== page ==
How to move from (Amateur) Blogging to (Professional) Writing

fscott-fitzgerald-writer-bloggerIt seems snobbish, doesn’t it?

Dividing people into different categories. On one side, formally-educated writers; on the other, dynamic bloggers breaking down the old rules.

So, which one is best?

Writer v Bloggers: Which One Are You?

Let’s flip this around. In reality, neither are ‘best.’ They both offer different types of services.

However, I suspect that writers – who can harness blogging technologies – will do better in the long run financially and career-wise than plain ol’ vanilla bloggers. Why? Let’s take a look.

  1. Value – there’s an old article on the site that explains the value long, deep, information-rich articles (not blog posts) have over shorter blog posts. In other words, in the long run, the more value you can demonstrate, the deeper an impression you’re likely to make. This usually translates into business opportunities.
  2. Domain Expertise – thin blog posts that offer little depth are rarely bookmarked, shared, or revisited. Why? The bloggers don’t understand the subject in sufficient depth. Furthermore, their blog posts are REACTIVE. Instead of taking the lead in an area, they’re simply reacting to another post. While this might be entertaining while you surf, you’re unlikely to revisit the site. It’s just chit-chat and there’s a lot of it out there. You and your potential customers are looking for articles with more depth.
  3. Credentials – when hiring, people usually want evidence that you’ve been trained as a writer, have some qualifications, awards, or failing this, your site has standing in the industry. Some bloggers have this but not most.
  4. Training – writers understand the mechanics of writing. We’ll, they should after four years. This may not seem glamorous but if you’re hiring someone to write on your corporate blog, it helps if they understand how peer reviews work, how to prepare and submit drafts, and deliver well-rounded content on time. Some bloggers can do this but most would (and do) struggle to write if given specific very topics and deadlines to write for. At least, that’s my experience hiring bloggers and writers over the years.
  5. Dealing with Criticism – if you work as a professional writer, you know what it’s like to have your work torn asunder by an editor. Ok, you might be hurt but you know that the editor is doing their job. That’s why they’re there. So, the process of review, submit, review is familiar to you. Accepting criticism comes with the territory. And the end result is almost always better.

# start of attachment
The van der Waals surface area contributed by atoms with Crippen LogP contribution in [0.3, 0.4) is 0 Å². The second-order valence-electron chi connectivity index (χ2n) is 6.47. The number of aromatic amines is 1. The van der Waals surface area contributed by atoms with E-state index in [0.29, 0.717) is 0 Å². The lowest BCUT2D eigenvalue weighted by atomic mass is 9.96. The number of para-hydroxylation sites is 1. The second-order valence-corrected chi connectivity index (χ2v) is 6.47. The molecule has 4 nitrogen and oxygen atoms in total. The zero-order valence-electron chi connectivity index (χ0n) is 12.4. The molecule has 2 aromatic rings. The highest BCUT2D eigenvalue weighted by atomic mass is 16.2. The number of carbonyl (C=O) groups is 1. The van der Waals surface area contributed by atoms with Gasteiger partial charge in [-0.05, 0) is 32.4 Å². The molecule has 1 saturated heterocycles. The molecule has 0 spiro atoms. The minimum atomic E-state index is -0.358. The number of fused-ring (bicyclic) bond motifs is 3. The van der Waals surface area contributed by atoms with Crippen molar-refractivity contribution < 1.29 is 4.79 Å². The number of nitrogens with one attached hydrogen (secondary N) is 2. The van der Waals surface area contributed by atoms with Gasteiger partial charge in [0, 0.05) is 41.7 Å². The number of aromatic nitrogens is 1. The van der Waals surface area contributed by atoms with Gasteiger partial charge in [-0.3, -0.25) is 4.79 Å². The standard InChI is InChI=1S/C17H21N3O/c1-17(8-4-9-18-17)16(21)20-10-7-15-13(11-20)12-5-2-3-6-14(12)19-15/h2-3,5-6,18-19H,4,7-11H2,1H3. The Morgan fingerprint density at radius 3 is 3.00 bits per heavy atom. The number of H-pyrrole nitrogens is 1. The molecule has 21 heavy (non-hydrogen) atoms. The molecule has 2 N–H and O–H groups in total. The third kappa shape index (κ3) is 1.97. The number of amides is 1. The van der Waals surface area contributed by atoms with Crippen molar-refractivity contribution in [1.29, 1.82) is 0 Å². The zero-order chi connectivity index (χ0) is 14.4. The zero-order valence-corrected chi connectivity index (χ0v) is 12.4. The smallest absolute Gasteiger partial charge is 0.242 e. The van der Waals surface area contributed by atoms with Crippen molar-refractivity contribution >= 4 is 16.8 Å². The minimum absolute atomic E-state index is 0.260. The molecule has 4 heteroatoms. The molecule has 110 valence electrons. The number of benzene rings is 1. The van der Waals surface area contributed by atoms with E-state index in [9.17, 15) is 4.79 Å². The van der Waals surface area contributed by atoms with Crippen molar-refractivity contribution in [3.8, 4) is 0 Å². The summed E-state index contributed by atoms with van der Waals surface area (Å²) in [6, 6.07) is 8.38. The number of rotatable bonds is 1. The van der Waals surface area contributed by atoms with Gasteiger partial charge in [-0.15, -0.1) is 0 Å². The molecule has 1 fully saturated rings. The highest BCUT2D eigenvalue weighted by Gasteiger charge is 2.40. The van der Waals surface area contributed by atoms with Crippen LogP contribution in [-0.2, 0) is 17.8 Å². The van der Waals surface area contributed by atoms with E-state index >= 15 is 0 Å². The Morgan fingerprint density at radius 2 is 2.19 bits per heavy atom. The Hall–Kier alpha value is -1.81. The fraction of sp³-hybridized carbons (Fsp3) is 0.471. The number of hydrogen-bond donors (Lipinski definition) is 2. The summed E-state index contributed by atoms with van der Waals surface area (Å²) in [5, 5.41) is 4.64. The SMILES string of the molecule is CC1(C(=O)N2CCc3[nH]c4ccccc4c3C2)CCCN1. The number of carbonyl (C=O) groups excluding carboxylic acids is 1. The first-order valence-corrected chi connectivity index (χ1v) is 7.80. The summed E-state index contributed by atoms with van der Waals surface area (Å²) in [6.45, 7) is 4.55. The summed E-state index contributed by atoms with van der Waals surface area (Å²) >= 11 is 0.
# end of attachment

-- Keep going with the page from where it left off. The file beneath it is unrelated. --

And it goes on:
When working with bloggers, that idea of reviewing their work, suggesting where they change it, doesn’t always go down well. Far from it. Some get very deeply offended. One pulled his own article after I sent it back with edits. A professional writer would have taken this on the chin and refined the text.

With this in mind, let’s look at where bloggers have an upper hand over ‘old school’ writers.

  1. Technologies – some writers turn their nose up at blogging tools per se. It seems beneath them. To me, this is like sticking to a typewriter instead of using a computer. It’s a tool, use it!
  2. Different Strokes – not everyone is writing for corporate blogs. I write a lot about finance and the financial services software. It’s pretty niche. Other friends I know raise awareness for women’s health issues, an entertainment blog, an another for the local Coderdojo branch. All of these are terrific.
  3. Language – they also write in the type of language readers understand and use. The posts are short, snappy, and entertaining. And, for me, this is the essence of blogging. They use the tools correctly, understand the market, and deliver.

But these sites are mostly for personal development, personal branding, or just fun. What’s wrong with that?


But if you’re thinking of developing a career writing online, you need to consider that others are looking at your material and asking themselves, ‘Should we hire this person?’

That means you need to work backwards.

  • Look at who you want to work for.
  • Study the best writers/bloggers in the industry.
  • Better them.
  • Get the message out.

Then it doesn’t matter if you’re a blogger or a writer. But you need to know who you intend to write/blog for before you begin.

Make sense? Let me know what you think. You can get me on twitter @klaritidotcom

PS – This site has been online for fifteen years. The pages that get the most traffic are (with a few exceptions) the longest in word count, have no images, and focus on one specific ‘how-to’ topics. Educational topics that cover a subject in-depth, AND have an evergreen element, bring in a steady stream of traffic.

I never promote them. They are mentioned on other quality sites, which link back to us and raise our profile.